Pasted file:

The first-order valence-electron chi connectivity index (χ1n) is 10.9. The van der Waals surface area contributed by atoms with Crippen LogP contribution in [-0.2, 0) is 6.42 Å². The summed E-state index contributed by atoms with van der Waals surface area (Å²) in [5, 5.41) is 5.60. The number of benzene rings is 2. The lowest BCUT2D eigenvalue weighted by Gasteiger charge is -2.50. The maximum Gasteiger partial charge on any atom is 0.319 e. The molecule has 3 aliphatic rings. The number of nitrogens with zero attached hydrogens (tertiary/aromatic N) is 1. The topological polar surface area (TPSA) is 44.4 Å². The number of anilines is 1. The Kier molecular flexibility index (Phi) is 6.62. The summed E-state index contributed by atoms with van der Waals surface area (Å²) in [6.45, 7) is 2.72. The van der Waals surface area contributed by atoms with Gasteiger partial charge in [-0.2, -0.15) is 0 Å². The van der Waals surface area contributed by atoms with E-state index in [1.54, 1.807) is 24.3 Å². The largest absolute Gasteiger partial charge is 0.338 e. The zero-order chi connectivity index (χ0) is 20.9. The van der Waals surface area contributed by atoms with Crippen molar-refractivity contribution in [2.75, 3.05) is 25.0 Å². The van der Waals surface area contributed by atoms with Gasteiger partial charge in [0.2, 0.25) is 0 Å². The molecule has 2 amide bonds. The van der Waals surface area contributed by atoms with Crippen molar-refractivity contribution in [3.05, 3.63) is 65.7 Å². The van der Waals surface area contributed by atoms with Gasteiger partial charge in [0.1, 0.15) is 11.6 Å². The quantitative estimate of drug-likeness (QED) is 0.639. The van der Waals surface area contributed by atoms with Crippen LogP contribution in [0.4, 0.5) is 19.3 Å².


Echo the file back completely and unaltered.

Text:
The first-order valence-electron chi connectivity index (χ1n) is 10.9. The van der Waals surface area contributed by atoms with Crippen LogP contribution in [-0.2, 0) is 6.42 Å². The summed E-state index contributed by atoms with van der Waals surface area (Å²) in [5, 5.41) is 5.60. The number of benzene rings is 2. The lowest BCUT2D eigenvalue weighted by Gasteiger charge is -2.50. The maximum Gasteiger partial charge on any atom is 0.319 e. The molecule has 3 aliphatic rings. The number of nitrogens with zero attached hydrogens (tertiary/aromatic N) is 1. The topological polar surface area (TPSA) is 44.4 Å². The number of anilines is 1. The Kier molecular flexibility index (Phi) is 6.62. The summed E-state index contributed by atoms with van der Waals surface area (Å²) in [6.45, 7) is 2.72. The van der Waals surface area contributed by atoms with Gasteiger partial charge in [-0.2, -0.15) is 0 Å². The van der Waals surface area contributed by atoms with E-state index in [1.54, 1.807) is 24.3 Å². The largest absolute Gasteiger partial charge is 0.338 e. The zero-order chi connectivity index (χ0) is 20.9. The van der Waals surface area contributed by atoms with Crippen molar-refractivity contribution in [2.75, 3.05) is 25.0 Å². The van der Waals surface area contributed by atoms with Gasteiger partial charge in [0.2, 0.25) is 0 Å². The molecule has 2 amide bonds. The van der Waals surface area contributed by atoms with Crippen molar-refractivity contribution in [3.05, 3.63) is 65.7 Å². The van der Waals surface area contributed by atoms with Gasteiger partial charge in [0.1, 0.15) is 11.6 Å². The quantitative estimate of drug-likeness (QED) is 0.639. The van der Waals surface area contributed by atoms with Crippen LogP contribution in [0.4, 0.5) is 19.3 Å².